Territory Stories

Debates Day 2 - Wednesday 2 March 1994

Details:

Title

Debates Day 2 - Wednesday 2 March 1994

Other title

Parliamentary Record 25

Collection

Debates for 6th Assembly 1990 - 1994; ParliamentNT; Parliamentary Record; 6th Assembly 1990 - 1994

Date

1994-03-02

Notes

Made available by the Legislative Assembly of the Northern Territory

Language

English

Subject

Debates

Publisher name

Legislative Assembly of the Northern Territory

Place of publication

Darwin

File type

application/pdf

Use

Attribution International 4.0 (CC BY 4.0)

Copyright owner

Legislative Assembly of the Northern Territory

License

https://creativecommons.org/licenses/by/4.0/

Parent handle

https://hdl.handle.net/10070/279526

Citation address

https://hdl.handle.net/10070/418761

Page content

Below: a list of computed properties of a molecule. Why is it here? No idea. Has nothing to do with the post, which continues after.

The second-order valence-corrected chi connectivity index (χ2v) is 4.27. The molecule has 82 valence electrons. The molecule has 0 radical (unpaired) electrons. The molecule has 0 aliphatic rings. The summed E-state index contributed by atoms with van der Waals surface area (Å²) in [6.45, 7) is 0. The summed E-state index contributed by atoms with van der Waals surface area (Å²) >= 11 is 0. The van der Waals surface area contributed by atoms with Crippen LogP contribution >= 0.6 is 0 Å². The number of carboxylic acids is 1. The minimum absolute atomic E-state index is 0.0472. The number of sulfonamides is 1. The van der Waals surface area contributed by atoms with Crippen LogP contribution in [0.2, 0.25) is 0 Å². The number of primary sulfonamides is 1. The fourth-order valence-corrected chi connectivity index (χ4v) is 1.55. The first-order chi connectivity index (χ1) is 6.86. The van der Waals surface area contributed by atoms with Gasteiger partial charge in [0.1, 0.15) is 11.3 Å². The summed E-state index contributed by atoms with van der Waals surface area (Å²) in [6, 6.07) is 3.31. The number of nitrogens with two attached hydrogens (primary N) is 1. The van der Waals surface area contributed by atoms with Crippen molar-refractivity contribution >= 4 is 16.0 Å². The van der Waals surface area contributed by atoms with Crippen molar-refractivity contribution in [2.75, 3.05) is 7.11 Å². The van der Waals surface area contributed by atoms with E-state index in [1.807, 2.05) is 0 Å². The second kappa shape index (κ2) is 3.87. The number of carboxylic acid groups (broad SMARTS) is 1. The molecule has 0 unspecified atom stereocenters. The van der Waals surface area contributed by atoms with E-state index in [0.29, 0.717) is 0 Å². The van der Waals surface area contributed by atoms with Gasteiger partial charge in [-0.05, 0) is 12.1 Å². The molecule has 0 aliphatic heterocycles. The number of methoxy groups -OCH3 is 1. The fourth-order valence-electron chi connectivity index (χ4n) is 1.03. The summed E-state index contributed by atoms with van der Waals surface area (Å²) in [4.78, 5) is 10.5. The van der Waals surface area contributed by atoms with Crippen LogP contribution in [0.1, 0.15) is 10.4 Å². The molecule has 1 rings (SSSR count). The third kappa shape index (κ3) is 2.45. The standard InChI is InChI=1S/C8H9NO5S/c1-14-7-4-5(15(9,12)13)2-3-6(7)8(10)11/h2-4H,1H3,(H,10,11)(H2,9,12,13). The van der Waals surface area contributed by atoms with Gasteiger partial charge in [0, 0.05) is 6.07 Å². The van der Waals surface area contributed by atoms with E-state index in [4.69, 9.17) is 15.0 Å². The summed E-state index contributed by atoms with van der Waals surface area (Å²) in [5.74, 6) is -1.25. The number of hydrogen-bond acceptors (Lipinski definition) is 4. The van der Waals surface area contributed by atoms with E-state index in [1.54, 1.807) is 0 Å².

DEBATES - Wednesday 2 March 1994 The minister referred to Alice Springs Prison, and this was a doozey. This government deserves no credit whatsoever for implementing a promise that was so long overdue. In delivering his statement, the minister stated with great fanfare: 'The new Alice Springs Prison will be commissioned in early 1995. replacing the 56-year-old facility in the centre of the township'. If I have spoken once, I have spoken a dozen times in the 12 or 13 years that I have been in this Assembly about the failure of this government to honour its promises to replace the corrections facility in Alice Springs. You would know, Mr Deputy Speaker, that the corrections minister in 1983. Mr Robertson, the then member for Araluen, gave public undertakings that were given substantial press coverage. I suggest that the present minister should note those undertakings and realise that the government can take no credit for fulfilling this long overdue promise. The facilities at Alice Springs have been condemned universally. As the minister would be well aware, they have been condemned in international forums. I was pleased to be present at the turning of the first sod for the new facility, but we should never allow this government to take one iota of credit from that particular arrangement. I indicated previously that there are some dramatic discontinuities between the rabid law and order campaign run by the Attorney-General, with some help from the former Minister for Correctional Services, and the approach taken by the present minister in this statement. I note that the minister referred to the over-representation of Aboriginals in detention centres and prisons as 'one of the most pressing problems facing governments today'. At page 12 of his written statement, he commented: 'There has been a slight increase in numbers of inmates within the Northern Territory prison system in recent times'. At page 24, he stated that a 'review of sentencing in conjunction with law is on track' . That was in the context of reducing the numbers of prisoners. We did not hear this from the minister in yesterday's debate on the Bail Act amendments and we did not obtain any undertaking from the Attorney-General in regard it. I repeat the question that I asked of the minister yesterday: has there been any assessment of the increased numbers of people who will be in Territory jails as a result of the amendments passed yesterday? That is a crucial issue that the minister has to address when summing up in this debate. The Attorney-General gave notice this morning of a sentencing bill. What assessment has there been of the impact on prison numbers that the new sentencing regime may have? If this government intends to go down the path taken by the conservative government in New South Wales, we will need to build more jails. When the minister produces purportedly comprehensive statements of this kind, he should have the honesty to discuss the impact that those legislative changes will have. The minister referred also to promises of dollars from the Commonwealth, and that was the context of the over-representation of Aboriginals in detention centres and prisons. Mr Poole: Deaths in custody money. Mr BELL: Yes. I inform the Minister for Correctional Services that I keep an open mind on those issues. He would be well aware that, on numerous occasions, I have been prepared to go in to bat against our federal colleagues in respect of funding arrangements. My understanding is that, if there is a breach of some agreement, instead of saying simply that dollars were promised, the minister is under an obligation to give chapter and verse relating to those promises. If we are talking about breached federal government/Territory promises, I would like to put on the agenda the one relating to local road funding that this government has reneged on. That has left bush roads in my electorate in a scandalous disarray. 11 362


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